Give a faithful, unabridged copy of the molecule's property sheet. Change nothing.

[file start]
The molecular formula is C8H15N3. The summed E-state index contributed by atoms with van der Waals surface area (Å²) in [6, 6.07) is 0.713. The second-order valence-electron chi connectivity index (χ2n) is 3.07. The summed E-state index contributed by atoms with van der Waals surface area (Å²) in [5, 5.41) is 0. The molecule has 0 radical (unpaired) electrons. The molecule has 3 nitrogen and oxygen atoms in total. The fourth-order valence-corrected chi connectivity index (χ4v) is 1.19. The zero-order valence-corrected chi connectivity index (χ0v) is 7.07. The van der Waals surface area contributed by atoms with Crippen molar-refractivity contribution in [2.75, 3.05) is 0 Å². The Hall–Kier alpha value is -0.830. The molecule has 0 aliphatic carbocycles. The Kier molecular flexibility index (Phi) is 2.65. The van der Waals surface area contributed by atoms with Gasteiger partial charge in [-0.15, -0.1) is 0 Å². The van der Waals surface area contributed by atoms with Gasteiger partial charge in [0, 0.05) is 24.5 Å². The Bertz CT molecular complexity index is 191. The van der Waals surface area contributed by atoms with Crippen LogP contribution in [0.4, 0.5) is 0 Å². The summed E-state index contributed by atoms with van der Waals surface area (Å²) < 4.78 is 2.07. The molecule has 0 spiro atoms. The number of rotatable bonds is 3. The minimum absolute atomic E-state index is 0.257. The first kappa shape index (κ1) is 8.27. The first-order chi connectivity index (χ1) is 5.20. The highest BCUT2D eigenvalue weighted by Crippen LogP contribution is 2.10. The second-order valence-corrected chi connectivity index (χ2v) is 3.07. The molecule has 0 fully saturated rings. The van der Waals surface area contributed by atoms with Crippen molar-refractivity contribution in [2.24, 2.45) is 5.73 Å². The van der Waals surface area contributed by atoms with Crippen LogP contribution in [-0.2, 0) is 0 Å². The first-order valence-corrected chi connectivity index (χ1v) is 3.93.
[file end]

The molecular formula is C8H15N3. The summed E-state index contributed by atoms with van der Waals surface area (Å²) in [6, 6.07) is 0.713. The second-order valence-electron chi connectivity index (χ2n) is 3.07. The summed E-state index contributed by atoms with van der Waals surface area (Å²) in [5, 5.41) is 0. The molecule has 0 radical (unpaired) electrons. The molecule has 3 nitrogen and oxygen atoms in total. The fourth-order valence-corrected chi connectivity index (χ4v) is 1.19. The zero-order valence-corrected chi connectivity index (χ0v) is 7.07. The van der Waals surface area contributed by atoms with Crippen molar-refractivity contribution in [2.75, 3.05) is 0 Å². The Hall–Kier alpha value is -0.830. The molecule has 0 aliphatic carbocycles. The Kier molecular flexibility index (Phi) is 2.65. The van der Waals surface area contributed by atoms with Gasteiger partial charge in [-0.15, -0.1) is 0 Å². The van der Waals surface area contributed by atoms with Gasteiger partial charge in [0, 0.05) is 24.5 Å². The Bertz CT molecular complexity index is 191. The van der Waals surface area contributed by atoms with Crippen LogP contribution in [0.4, 0.5) is 0 Å². The summed E-state index contributed by atoms with van der Waals surface area (Å²) < 4.78 is 2.07. The molecule has 0 spiro atoms. The number of rotatable bonds is 3. The minimum absolute atomic E-state index is 0.257. The first kappa shape index (κ1) is 8.27. The first-order chi connectivity index (χ1) is 5.20. The highest BCUT2D eigenvalue weighted by Crippen LogP contribution is 2.10. The second-order valence-corrected chi connectivity index (χ2v) is 3.07. The molecule has 0 fully saturated rings. The van der Waals surface area contributed by atoms with Crippen molar-refractivity contribution in [2.24, 2.45) is 5.73 Å². The van der Waals surface area contributed by atoms with Crippen LogP contribution in [-0.2, 0) is 0 Å². The first-order valence-corrected chi connectivity index (χ1v) is 3.93.